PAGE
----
by R. Gil Student
My latest article on Jew in the city
The book of Jonah tells the famous story of a big fish (not whale) swallowing Jonah for three
days until the prophet emerged unscathed. To someone like me with more of skeptical point-of-view, this episode is hard to swallow.
Jonah had fled from the land of Israel after God set for him an unpleasant task, encouraging the
Jews’ enemy to repent. But you can’t hide from God. As Jonah’s boat was sailing, a storm
threatened to drown all the sailors who opted to save themselves by throwing Jonah
overboard. Jonah was swallowed by a fish and remained alive inside it for three days. Jonah
prayed to God, agreeing to fulfill his appointed task. The fish vomited Jonah onto dry land,
enabling the prophet to continue on his path.
I’ve never been swallowed by an animal, but I’m pretty sure no human can survive the ordeal.
Jonah should have been crushed, chewed, suffocated and starved, even if the fish somehow
had food pipes large enough to allow an intact human body to flow through. This story seems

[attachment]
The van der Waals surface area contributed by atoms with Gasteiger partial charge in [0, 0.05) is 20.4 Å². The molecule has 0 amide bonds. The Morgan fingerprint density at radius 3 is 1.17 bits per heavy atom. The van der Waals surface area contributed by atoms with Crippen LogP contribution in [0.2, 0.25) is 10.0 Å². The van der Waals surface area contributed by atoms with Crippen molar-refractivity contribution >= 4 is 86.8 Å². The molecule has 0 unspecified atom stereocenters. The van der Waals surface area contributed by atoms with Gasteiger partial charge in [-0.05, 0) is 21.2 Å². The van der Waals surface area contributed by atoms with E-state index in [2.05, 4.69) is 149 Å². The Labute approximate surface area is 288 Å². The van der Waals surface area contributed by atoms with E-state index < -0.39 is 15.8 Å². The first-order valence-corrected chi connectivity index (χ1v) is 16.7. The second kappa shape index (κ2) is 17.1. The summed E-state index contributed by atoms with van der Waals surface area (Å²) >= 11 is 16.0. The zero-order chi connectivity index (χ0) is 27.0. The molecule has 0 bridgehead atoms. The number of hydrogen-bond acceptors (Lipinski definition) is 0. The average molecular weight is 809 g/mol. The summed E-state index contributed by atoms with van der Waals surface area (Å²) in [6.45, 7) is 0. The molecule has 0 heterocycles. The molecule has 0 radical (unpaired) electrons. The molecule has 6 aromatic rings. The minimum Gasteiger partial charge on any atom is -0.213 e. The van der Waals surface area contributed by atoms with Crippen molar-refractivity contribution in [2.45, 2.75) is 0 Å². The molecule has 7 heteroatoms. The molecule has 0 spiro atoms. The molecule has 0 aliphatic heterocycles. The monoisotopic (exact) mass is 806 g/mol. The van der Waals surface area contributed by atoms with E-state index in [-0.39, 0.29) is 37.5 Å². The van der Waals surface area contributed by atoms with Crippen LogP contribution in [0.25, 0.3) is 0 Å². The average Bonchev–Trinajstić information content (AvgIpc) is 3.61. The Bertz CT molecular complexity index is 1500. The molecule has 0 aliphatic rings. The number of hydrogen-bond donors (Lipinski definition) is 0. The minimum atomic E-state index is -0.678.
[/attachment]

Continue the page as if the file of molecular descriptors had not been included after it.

quite unrealistic. The obvious response is that this is a miracle, but that seems a bit too easy.
Any implausible story, including magic tricks and mind reading cons, can be called a miracle.
Does Judaism expect us to be gullible?
Rambam (Maimonides) reinterprets many miraculous stories of the Bible. For example, he
believes that any time a person interacts with an angel, whether speaking, arguing or wrestling,
the story represents a vision, not a physical interaction (Moreh Nevukhim 2:42). In a letter on the
concept of a general resurrection, Rambam writes that he considers something a miracle only
when it is explicitly identified as such and cannot be reinterpreted (Letters, ed. Kafach, p. 88).
Rambam believes that we should not immediately take every miracle story at face value.
Rather, we have to dig deeper and understand what really happened.
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